Albert McKeon

Jul 12th 2019

A Planetary Collision Might Have Started Life on Earth


A recent study about the beginnings of Earth gives us our own Big Bang theory.

Rice University scientists propose that a planetary collision might have led to the formation of Earth and its inhabitants. A planet the size of Mars smacked into a mostly rocky Earth 4.4 billion years ago, the scientists posit, leaving behind elements that not only shaped our world but also us. As a bonus gift, debris from the crash floated into space and created the moon.

Reaching their hypothesis through chemical experiments and computer modeling, the researchers add to the scientific theories behind creation, not to mention the larger philosophical conversation about the randomness of it all. If that planet had veered just a bit to the right of Earth and kept traveling, would we be here today?

Questions About How It All Began

The scientists’ main theory is equally remarkable and revolutionary. In a nutshell, their research, which appeared in the January issue of ScienceAdvances, holds that Earth’s status as the only known life-sustaining planet came about because another planet that carried carbon, nitrogen, sulfur and other elements just happened to be passing through our neighborhood and had an accident. Essentially, they’re suggesting that if not for this collision, Earth might have remained an uninhabitable wasteland.

And it’s not just the randomness of the planets colliding that’s striking. It might be nothing short of miraculous that the traveling planet, essentially a meteorite, happened to carry what scientists call “volatile-rich” elements from a disk in space that holds planet building-block materials.

“This study suggests that a rocky, Earth-like planet gets more chances to acquire life-essential elements if it forms and grows from giant impacts with planets that have sampled different building blocks, perhaps from different parts of a protoplanetary disk,” one of the research paper’s co-authors, Rajdeep Dasgupta, told the Rice University news department.

Scientists had long suspected that Earth’s volatile elements had arrived because of a collision with some sort of meteorite that served as a carrier of the building blocks, but they disagreed on how it happened. “Ours is the first scenario that can explain the timing and delivery in a way that is consistent with all of the geochemical evidence,” Dasgupta said.

A Collision With Big Consequences

As the science writer Marc Kauffman neatly summarizes on his blog Many Worlds, some of the researchers’ theories rest on their finding of a similarity between the nitrogen and hydrogen compositions seen in lunar gasses and in the bulk silicate portions of Earth. “Carbon, nitrogen and sulfur are deemed volatile elements because they have a relatively low boiling point and can easily fly off into space from planets and moons in their early growing stages,” Kauffman wrote.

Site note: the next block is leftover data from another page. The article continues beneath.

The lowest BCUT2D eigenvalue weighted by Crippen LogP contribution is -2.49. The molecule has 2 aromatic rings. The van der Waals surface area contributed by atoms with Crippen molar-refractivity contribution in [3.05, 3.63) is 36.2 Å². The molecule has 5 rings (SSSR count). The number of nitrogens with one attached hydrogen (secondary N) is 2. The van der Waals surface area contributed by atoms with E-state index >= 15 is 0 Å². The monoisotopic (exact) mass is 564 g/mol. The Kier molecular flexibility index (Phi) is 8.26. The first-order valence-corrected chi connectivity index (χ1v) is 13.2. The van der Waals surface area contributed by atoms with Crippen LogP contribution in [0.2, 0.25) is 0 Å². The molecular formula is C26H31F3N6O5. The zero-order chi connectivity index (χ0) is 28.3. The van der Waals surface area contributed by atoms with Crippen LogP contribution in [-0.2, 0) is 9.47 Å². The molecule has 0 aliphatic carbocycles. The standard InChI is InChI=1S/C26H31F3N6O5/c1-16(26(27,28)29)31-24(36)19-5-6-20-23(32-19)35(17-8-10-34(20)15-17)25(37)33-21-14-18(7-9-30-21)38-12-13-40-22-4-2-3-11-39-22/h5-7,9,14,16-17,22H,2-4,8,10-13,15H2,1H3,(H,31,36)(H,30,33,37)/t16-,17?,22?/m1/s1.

And that’s what happened, the Rice scientists say, when the Mars-shaped planet met up with Earth. They reached this theory by simulating the high pressures and temperatures of the donor planet during its core formation, a step taken to see if its sulfur-rich core could possibly not include carbon and nitrogen. Not having those two elements in the core is an important aspect of the research. The simulations showed carbon and nitrogen were, in fact, on the planet’s rocky surface, or were placed even higher, thus making it easier for them to mix with Earth during a collision.

The scientists then ran a computer simulation to discover how such a collision would transform Earth from a lifeless rocky planet to one that suddenly held the elements that create life. Reaching an answer required varying the many starting conditions after a collision, which meant the scientists had to run about 1 billion computer scenarios and compare them to the known conditions of today’s solar system, according to the Rice University news story.

“What we found is that all the evidence — isotopic signatures, the carbon-nitrogen ratio and the overall amounts of carbon, nitrogen and sulfur in the bulk silicate Earth — are consistent with a moon-forming impact involving a volatile-bearing, Mars-sized planet with a sulfur-rich core,” researcher Damanveer Grewal told Rice University news.

With that statement, Grewal not only explains how his team’s research led to their theory about the formation of Earth but, as their research paper details, he also claims the debris from the planetary collision floated into space and eventually coalesced to form our moon.

New Thoughts on Life as We know It

As Kauffman points out in his blog post, the Rice University researchers don’t dive deep into the reasons why water appeared on Earth, but they hold out the opinion that the gift-bearing planet probably delivered other volatiles.

The origin of water on this planet is worth researching another day. For now, the Rice University study is worthy of contemplation and a trigger for deeper thoughts about how we’re on our planet today.